by Terriea Harris, BWSS Indigenous Women’s Outreach Counsellor

truth and reconciliation

She was taken by Indian Agents from her community and put on a bus towards a destination unknown. Upon arrival, her hair was cut, her traditional clothes changed to a generic uniform, she is forbidden to speak her language, sing her songs or deal with the abuse by the hands of priest sand nuns.  As she recounts  her story, a camera shines its glaringly bright lights, while another media camera weaves in and out amongst the witnesses, zooming in for a close ups of reactions to the horrific details she shares.  She gets to the part where she speaks of the ongoing impact of the abuse she endured and breaks down, crying uncontrollably.  I cannot hold in my tears any longer, watching an elder’s body physically collapse to the point where she needs to be held up by supporters is too much too bear.  A woman comes over and asks for my tissue with my tears in it; the tissues are to be burned in the sacred fire. The tears keep flowing and I acknowledge that my sadness is only secondary to my anger.


As some have argued, it should not be the responsibility of survivors to educate the rest of society of the institutionalized abuse and neglect they experienced because of racist, colonial, governmental policies executed by the church. While, the Indigenous Women’s Program at BWSS was present at the Truth and Reconciliation events held at the Pacific National Exhibition, it was not without reservation as to how the “retelling”- done in a way that more resembled “reliving” of the traumatic experience- could be re-victimizing for residential school survivors.

walk-for-reconciliation-0130922photo credit: CBC

Being mindful of the potential impact for re-victimization, the Indigenous Women’s Program (IWP) was present throughout the events to support.  We integrated traditional healing modalities such as smudging with the opportunity for women survivors to connect one-on-one throughout the 4 days.  Women that access the IWP program at BWSS, as well as, women that access BWSS’ Women’s Safety and Outreach Program expressed gratitude to be able to smudge or connect whenever needed.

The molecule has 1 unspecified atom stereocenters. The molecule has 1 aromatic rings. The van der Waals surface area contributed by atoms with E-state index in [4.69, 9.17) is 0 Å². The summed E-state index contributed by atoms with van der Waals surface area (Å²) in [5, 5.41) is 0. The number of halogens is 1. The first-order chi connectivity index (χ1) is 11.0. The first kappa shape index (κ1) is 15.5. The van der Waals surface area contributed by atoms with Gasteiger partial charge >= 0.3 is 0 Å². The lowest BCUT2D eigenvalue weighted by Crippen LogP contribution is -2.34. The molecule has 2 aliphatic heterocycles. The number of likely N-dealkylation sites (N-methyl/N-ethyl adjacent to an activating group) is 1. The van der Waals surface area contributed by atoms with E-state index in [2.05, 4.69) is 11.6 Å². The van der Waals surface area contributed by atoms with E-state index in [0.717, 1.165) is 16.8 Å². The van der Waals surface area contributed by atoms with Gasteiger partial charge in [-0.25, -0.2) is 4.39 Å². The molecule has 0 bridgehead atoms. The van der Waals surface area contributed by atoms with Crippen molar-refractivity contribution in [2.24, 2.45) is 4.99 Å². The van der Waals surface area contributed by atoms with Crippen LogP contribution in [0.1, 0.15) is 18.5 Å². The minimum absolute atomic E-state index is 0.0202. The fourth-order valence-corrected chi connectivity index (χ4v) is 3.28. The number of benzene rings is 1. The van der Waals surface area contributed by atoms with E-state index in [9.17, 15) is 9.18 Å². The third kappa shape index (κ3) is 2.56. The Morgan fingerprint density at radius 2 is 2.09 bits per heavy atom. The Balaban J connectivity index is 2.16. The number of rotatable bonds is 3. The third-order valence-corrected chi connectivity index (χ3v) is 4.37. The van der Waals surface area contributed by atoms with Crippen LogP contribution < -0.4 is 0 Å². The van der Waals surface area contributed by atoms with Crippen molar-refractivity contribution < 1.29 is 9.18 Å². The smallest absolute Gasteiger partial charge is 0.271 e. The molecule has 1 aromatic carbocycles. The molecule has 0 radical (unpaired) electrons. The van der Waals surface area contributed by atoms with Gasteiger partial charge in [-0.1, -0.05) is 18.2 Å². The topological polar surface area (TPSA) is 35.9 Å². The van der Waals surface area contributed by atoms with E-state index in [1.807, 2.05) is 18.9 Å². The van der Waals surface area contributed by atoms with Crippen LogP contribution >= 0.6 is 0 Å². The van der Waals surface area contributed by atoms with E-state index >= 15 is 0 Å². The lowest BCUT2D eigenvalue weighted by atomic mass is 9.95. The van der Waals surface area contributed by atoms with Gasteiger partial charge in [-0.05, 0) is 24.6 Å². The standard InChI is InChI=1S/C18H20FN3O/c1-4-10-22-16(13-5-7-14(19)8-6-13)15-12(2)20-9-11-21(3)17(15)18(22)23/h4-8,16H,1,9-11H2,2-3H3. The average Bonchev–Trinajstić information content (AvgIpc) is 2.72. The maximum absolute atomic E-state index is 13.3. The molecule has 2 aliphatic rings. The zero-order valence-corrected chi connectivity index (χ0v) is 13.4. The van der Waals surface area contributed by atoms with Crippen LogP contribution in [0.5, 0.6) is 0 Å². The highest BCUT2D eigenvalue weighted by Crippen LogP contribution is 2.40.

As the Indigenous Women’s Outreach Counsellor, part of my work is to connect with women from the Downtown Eastside (DTES) Community.  Indigenous women are overrepresented in the community. When we analyze Indigenous Women’s experience in the context of the collective trauma experienced as a result of Colonization and its ongoing racist power over mandate, we have a population of women and girls that are constantly being “overlooked” thereby, making them vulnerable to predators.  I believe this is why some of the women that I connect with shared that they found the truth and reconciliation process to be a positive experience. .  For 4 days, during The Truth and Reconciliation, women did not have to justify coping with substances or justify the reasons why she engages in survival sex work or be asked about the pattern of abusive relationships.

Indigenous women and girls of the DTES community experience violence and abuse at disproportionate rates.  When women of the community engage with our Women’s Safety and Outreach Program as to what their needs are, violence is too often viewed as “the norm”, therefore, support around her experience of violence is minimized in favour of getting her basic needs met such as housing and food. During the TRC, the spotlight was on her experience of racist Colonial practices of the residential school system and the impact it has on her today. She was given space to feel as though she would not be judged or blamed for her experience, rather her experience could potentially be understood and facilitate a dialogue within the context of Colonial practices.


             This space to be “listened to” and to “not be judged” is of a high priority for all the programming we engage in at BWSS, but is fundamental to the Women’s Safety and Outreach Program. In this program, we engage with women where they are at- literally and figuratively.  We recognize the many intersecting oppressions that women of the community are navigating. We provide services that are low barrier and survivor-centric. During the Truth and Reconciliation, the IWP collaborated with The Women’s Safety and Outreach Program (WSAOP), to ensure that support services were available both day and evening. Some women shared that they needed to be in nature, and the WSAOP accompanied them to Stanley Park where they could have time to reflect on the day’s events.


Last year, Battered Women’s Support Services responded to over 10,000 crisis calls from women and girls to get help and end violence. We could not provide this essential support without your contribution.